[Buddha-l] Brahma Sahampati

L.S. Cousins selwyn at ntlworld.com
Fri May 27 11:13:20 MDT 2005


>True, but some speculations 'appeal' more than others. My 'appeal' is that
>there are quite a few instances of the Buddhists satirizing brahmas.  As
>Gombrich has mentioned, the commentators seem to miss this, presumably
>because they have no knowledge the creation myths of the upanisads, etc. So
>I am tempted to read this episode as another piece of satire. After all, if
>one wanted to satirize the brahmins, who else would one get to plead with
>the Buddha to teach and bring the light of wisdom into the world other than
>the (presumably) top brahminical god at that time (or at least one of them).

There are certainly Pali suttas which seem to refer to views 
expressed in brahmanical literature. There is also clearly a humorous 
element in some contexts.

But would anyone at the time have thought of Brahma as a god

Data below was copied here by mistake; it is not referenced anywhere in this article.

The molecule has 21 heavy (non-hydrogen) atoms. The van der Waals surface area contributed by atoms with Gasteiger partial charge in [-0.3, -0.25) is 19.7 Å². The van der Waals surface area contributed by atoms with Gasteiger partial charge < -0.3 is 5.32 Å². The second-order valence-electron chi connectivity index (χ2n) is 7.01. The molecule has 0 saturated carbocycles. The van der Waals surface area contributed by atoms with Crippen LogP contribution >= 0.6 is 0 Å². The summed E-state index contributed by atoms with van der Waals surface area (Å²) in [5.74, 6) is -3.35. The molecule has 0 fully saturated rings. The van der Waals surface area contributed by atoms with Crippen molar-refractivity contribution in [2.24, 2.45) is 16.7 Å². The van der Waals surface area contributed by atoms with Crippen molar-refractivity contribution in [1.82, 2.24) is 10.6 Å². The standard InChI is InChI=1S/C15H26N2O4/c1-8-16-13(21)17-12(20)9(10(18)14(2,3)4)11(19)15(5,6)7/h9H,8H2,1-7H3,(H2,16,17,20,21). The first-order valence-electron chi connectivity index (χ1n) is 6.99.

belonging to brahmins ?

>Their is also the question who Brahma Sahampati is?

This is a problem because the name is strange. Late sources speak of 
a Sahaa universe. If that idea were old, then Brahma Sahampati would 
be Brahma lord of the Sahaa universe. But there is no evidence that 
such a notion is old and it seems more likely that the idea of a 
Sahaa universe is extracted from references to Brahma Sahampati. Some 
Sanskrit sources refer to Brahmaa Sabhaapati i.e. Brahma lord of the 
assemblies. This looks like  a learned construction from Middle 
Indian. More usual in Sanskrit is Sahaapati.

The only thing we can say is that the name is unusual. If the usual 
Mahaabrahma was intended in the passages referring to the Request, we 
would have expected to find Mahaabrahma.


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